In Sukhpal Singh Kang's case (supra), it has been held as under:-

"We also do not find anything in the rules from which it can be inferred that the administration of Union Territory is under an implied obligation to auction fully developed sites. The auction notices and the general terms and conditions, which were made known to the bidders at the time of auction did not postulate transfer of sites with all amenities. As a matter of fact, by virtue of Clause 12 of the general terms and conditions of auction and Clause 20 of the letter of allotment, it was made clear to the prospective lessees that the government does not own the responsibility for levelling the uneven sites. It is, thus, clear that the respondents did not invite bids for the sites by making representations to the public that fully developed sites will be auctioned. The petitioners have not disputed the factum of physical transfer of sites to them after the payment of 25% premium. The averments made in the writ petitions and the uncontested assertion made in the affidavits of the Assistant Estate Officer shows that the petitioners have not only erected multi-storeyed buildings on the site but most of them have also leased out the same to third parties. Therefore, it is not possible to accept the argument of the learned counsel that possession of the site cannot be treated to have been transferred to them."

Applying the ratio of the above quoted decisions to the facts of this case, we hold that the petitioners cannot get themselves relieved of their obligation to pay the instalments with interest.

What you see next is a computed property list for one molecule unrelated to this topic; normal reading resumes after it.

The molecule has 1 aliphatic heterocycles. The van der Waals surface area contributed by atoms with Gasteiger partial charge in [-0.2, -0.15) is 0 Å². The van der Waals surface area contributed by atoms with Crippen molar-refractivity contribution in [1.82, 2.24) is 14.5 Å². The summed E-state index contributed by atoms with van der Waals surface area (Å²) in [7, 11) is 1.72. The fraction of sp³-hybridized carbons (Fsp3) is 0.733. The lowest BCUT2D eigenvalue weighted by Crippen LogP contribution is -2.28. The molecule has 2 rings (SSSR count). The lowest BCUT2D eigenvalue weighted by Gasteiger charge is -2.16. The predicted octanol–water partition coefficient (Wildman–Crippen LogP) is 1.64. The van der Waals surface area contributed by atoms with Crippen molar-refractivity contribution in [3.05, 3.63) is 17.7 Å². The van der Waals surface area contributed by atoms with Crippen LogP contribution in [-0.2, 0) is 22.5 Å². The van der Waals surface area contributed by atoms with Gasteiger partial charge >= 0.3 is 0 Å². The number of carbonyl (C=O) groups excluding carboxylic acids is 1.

11. The judgment of the learned Single judge in Baij Nath Garg v. The Chief Admin istrator, HUDA and other (supra) on which reliance has been placed by Shri Kapoor does not, in any manner, help the cause of the petitioners. A careful reading of that deci sion shows that plot No. 102, Sector 7, Ambala City was allotted to petitioner- Baij Nath on the basis of the highest bid given by him. The letter of allotment was issued on 21.2.1990. After paying Rs. 1,02,300/-, the petitioner surrendered the site and requested the respondents to refund the consideration money paid by him. The respondent-HUDA made deduction and refunded only a part of the amount deposited by him. The learned Single Judge held that in view of the conditions of allotment, the possession of the site was to be offered after completion of the development work and the interest could be charged from the date of offer of possession. He further held that due to the failure of the HUDA authorities to develop the sector, the petitioner cannot be made to pay inter est. In contrast, a perusal of letter of allotment issued in favour of Shri Agya Ram and Ors. shows that the handing over of possession was not dependent on the completion of particular development work and as a matter of fact, the allottees not only obtained possession on 21.6.1988, but also completed the construction and occupied the building without obtaining the occupation certificate. In this context, we consider it appropriate to take notice of Regulation 17 of the 1978 regulations and Regulations 3 to 11 of the 1979 Regulations. In terms of Regulation 17 of the 1978 Regulations read with Clause 16 of the letter of allotment, the allottees were required to complete the building within two years from the date of offer of possession in accordance with the regulations regulating erection of buildings'. Regulations 3 to 11 of the 1979 Regulations require them to submit application in the prescribed form for erection of the building. They were also required to furnish the documents specified in Regulation 3 of the 1979 Regulations . After the sanction of building plan in terms of Regulation 8 of the 1979 Regulations, they were to give notice of commencement of work and occupy the building after obtaining the occupation certificate in Form BR-IV which, as of necessity, must have been accompanied by a certificate in Form BR-V duly signed by Architect. However, in complete disregard of Regulation 11 of the 1979 Regulations, the petitioners occupied the building after completing the construction. Thus, their grievance against the lack of development is totally misconceived and no relief can be given to them on the basis of the judgment of the learned Single judge in Baij Nath Garg's case (supra).